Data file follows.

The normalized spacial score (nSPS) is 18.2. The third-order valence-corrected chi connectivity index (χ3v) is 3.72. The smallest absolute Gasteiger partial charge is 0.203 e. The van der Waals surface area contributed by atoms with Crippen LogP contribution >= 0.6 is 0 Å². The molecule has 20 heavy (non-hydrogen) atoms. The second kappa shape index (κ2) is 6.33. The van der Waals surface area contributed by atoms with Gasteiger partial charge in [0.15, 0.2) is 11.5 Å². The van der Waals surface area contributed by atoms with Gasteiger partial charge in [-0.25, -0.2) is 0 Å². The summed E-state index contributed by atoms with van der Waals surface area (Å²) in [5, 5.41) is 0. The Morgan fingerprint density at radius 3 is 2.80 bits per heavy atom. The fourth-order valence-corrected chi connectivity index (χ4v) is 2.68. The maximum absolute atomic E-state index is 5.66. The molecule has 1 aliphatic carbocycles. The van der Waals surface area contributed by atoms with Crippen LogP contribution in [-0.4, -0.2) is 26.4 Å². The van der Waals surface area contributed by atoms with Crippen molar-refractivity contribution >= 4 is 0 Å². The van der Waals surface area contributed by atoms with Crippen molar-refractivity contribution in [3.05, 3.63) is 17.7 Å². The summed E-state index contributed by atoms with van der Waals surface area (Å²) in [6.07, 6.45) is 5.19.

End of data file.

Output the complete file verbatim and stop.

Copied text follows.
The normalized spacial score (nSPS) is 18.2. The third-order valence-corrected chi connectivity index (χ3v) is 3.72. The smallest absolute Gasteiger partial charge is 0.203 e. The van der Waals surface area contributed by atoms with Crippen LogP contribution >= 0.6 is 0 Å². The molecule has 20 heavy (non-hydrogen) atoms. The second kappa shape index (κ2) is 6.33. The van der Waals surface area contributed by atoms with Gasteiger partial charge in [0.15, 0.2) is 11.5 Å². The van der Waals surface area contributed by atoms with Gasteiger partial charge in [-0.25, -0.2) is 0 Å². The summed E-state index contributed by atoms with van der Waals surface area (Å²) in [5, 5.41) is 0. The Morgan fingerprint density at radius 3 is 2.80 bits per heavy atom. The fourth-order valence-corrected chi connectivity index (χ4v) is 2.68. The maximum absolute atomic E-state index is 5.66. The molecule has 1 aliphatic carbocycles. The van der Waals surface area contributed by atoms with Crippen LogP contribution in [-0.4, -0.2) is 26.4 Å². The van der Waals surface area contributed by atoms with Crippen molar-refractivity contribution >= 4 is 0 Å². The van der Waals surface area contributed by atoms with Crippen molar-refractivity contribution in [3.05, 3.63) is 17.7 Å². The summed E-state index contributed by atoms with van der Waals surface area (Å²) in [6.07, 6.45) is 5.19.